Popular Science Monthly/Volume 43/July 1893/The Spanish Inquisition as an Alienist
|THE SPANISH INQUISITION AS AN ALIENIST.|
THE degree of responsibility attaching to insane criminals has in all ages been a difficult problem for the dispenser of justice. I am not aware that the contributions made to its elucidation by the Spanish Inquisition have ever received attention, and the history of a few cases which throw light upon this phase of the subject may not be without interest.
On September 20, 1621, Madrid was startled by the report of a shocking sacrilege committed in the chapel of the archiepiscopal prison. A vagrant Catalan, named Benito Ferrer, had been arrested as an impostor for begging in clerical garments without being in orders. The offense was not serious, and after a month's detention he was about to be discharged, when, at the morning mass, as the bell tinkled to announce the elevation of the Host, Benito, who was praying with a rosary in an upper chamber, rushed down like a madman to the chapel, seized the Host, which had been deposited on the communion cloth, broke it, flung the fragments on the floor and trampled on them, exclaiming, "O traitor God of darkness, now you shall pay me!" He was promptly seized and carried to the courtyard, where he was stripped of his cassock, and when some fragments which had lodged in it fell to the ground he endeavored to stamp on them with similar ejaculations. The first care of those present was to gather reverently the pieces of the body of the Lord; the soles of Benito's shoes were carefully scraped, and the dust and sand of the courtyard were swept up into a white cloth. He was chained hand and foot, maintaining a sullen silence and refusing to answer questions.
The affair, of course, excited the utmost horror. The young king, Philip IV, then only five months on the throne, sent his favorite, Count Olivares, to ascertain for him the facts, and the papal nuncio eagerly sought the details to report them to Rome. The archiepiscopal vicar, Diego Vela, was at first disposed to take a rationalistic view of the matter: he asserted the insanity of his prisoner, and proposed to discharge him, doubtless thinking it wiser to assume that no Spaniard in his senses could be capable of an offence so heinous. He was soon, however, made to understand that this would not be allowed, and it came near bringing him into trouble. The Holy Office asserted its jurisdiction over a case of heresy so flagrant; on the 23d Vela surrendered Benito to the Supreme Council of the Inquisition, and he was sent to the tribunal of Toledo (for as yet there was none in Madrid), with orders that his trial should be pushed with all expedition—an urgency that was soon after twice repeated, with the significant addition that the king took special interest in the matter and desired to know its progress.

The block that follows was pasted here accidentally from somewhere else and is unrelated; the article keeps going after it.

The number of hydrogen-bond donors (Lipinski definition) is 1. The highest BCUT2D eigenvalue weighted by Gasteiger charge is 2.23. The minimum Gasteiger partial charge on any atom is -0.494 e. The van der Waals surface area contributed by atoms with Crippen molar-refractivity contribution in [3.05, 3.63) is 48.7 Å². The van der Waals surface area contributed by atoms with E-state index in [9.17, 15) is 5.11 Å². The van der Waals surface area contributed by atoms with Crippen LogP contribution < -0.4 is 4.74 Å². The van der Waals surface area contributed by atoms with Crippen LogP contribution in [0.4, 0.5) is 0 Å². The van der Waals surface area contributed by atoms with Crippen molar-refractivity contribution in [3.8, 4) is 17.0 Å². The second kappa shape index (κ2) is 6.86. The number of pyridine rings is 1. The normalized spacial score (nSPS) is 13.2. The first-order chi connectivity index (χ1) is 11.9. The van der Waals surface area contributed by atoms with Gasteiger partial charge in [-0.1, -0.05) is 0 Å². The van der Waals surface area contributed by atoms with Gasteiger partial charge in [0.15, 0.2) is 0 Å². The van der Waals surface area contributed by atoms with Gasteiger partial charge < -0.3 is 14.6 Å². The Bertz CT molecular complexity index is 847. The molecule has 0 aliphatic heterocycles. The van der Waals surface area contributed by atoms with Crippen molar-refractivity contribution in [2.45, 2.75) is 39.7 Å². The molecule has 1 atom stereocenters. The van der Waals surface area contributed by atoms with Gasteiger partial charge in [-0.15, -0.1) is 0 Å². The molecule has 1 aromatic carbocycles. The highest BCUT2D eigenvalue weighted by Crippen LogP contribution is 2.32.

The Toledan inquisitors were prompt and zealous. The dilatory and cumbersome forms of procedure were hurried as rapidly as the traditions of the tribunal would permit, and in exactly two months, on November 23d, they were ready to pronounce sentence. Yet the end was still far off. In his examinations Benito had been made to give the details of his life. He was forty-three years old, born at Camprodon of an Old Christian father and a mother who had Jewish blood in her veins—a fact which told heavily against him. His father, who was a cloth-shearer, took him, at the age of thirteen, to Montserrat and placed him with an uncle, a chaplain in the monastery, who in six months sent him back to his father in Barcelona. For some time he served as page to persons of quality, and finally Don Bernardo Terres took him to Flanders, when the Cardinal Archduke, Albert of Austria, went thither in 1595. There he had a succession of masters, with one of whom he returned through France to Catalonia. Filled with desire for a religious life, in 1603 he entered the Barefooted Carmelite convent of Mataron as a novice, but was expelled in about six months. After vainly seeking to join the Carthusians of Monte Alegre and the Jeronymites of Murta, at last the Observantine Franciscans of Barcelona gave him the habit, but deprived him of it in about eight months. Then two years were spent in study at Tarragona, which he left in 1606, and since then he had led a wandering life in pious pilgrimages. He had offered his devotions at the shrine of his namesake, San Vicente Ferrer, at Vannes; twice he had been to Rome and once to Monte Cassino and Sicily, besides traversing Spain and Portugal in all directions. About 1609 came the shadow which darkened his subsequent life. Fray Francisco de la Virgen, the master of the novices at Mataron, was Antichrist, and had bewitched him, since when all men whom he met were demons. He had ceased to attend mass or to confess and take communion, for he could find no priest who was not a demon. When, in the upper room of the prison, he was praying and heard the bell that told of the elevation of the Host, it was revealed to him that the officiating priest was a demon and the Host was another. In doing what he did he performed a service to God, and he would repeat it fifty millions of times if the occasion required. This Carmelite Antichrist, moreover, had in 1606 killed Philip III and his three children, and their places had since then been filled by demons. There was also some wild talk about Toledo being no longer Toledo, nor Madrid Madrid, for Saint Joseph had changed them all. Barcelona is now La Imperial de Santa Ana, and is on the Straits of Gibraltar, for Catalonia has grown so that it is now larger than all Spain was formerly. The emperor of La Imperial is Don Dalman de Queralt, who daily sends him food in prison, so that he has not to accept it from the demon alcaide and his attendants. The inquisitors have no power to burn him, for they are all demons and he is in the hands of God. With all this he was strictly orthodox in his replies to the searching questions of the inquisitors as to his belief in transubstantiation and other points, except that he attributed five persons to the Godhead—Michael and Gabriel being added to the Trinity. Throughout the course of his prolonged trial nothing could make him swerve from these hallucinations or modify his story. He defied the inquisitors, for he had a revelation in prison that they were demons and had no power to harm him.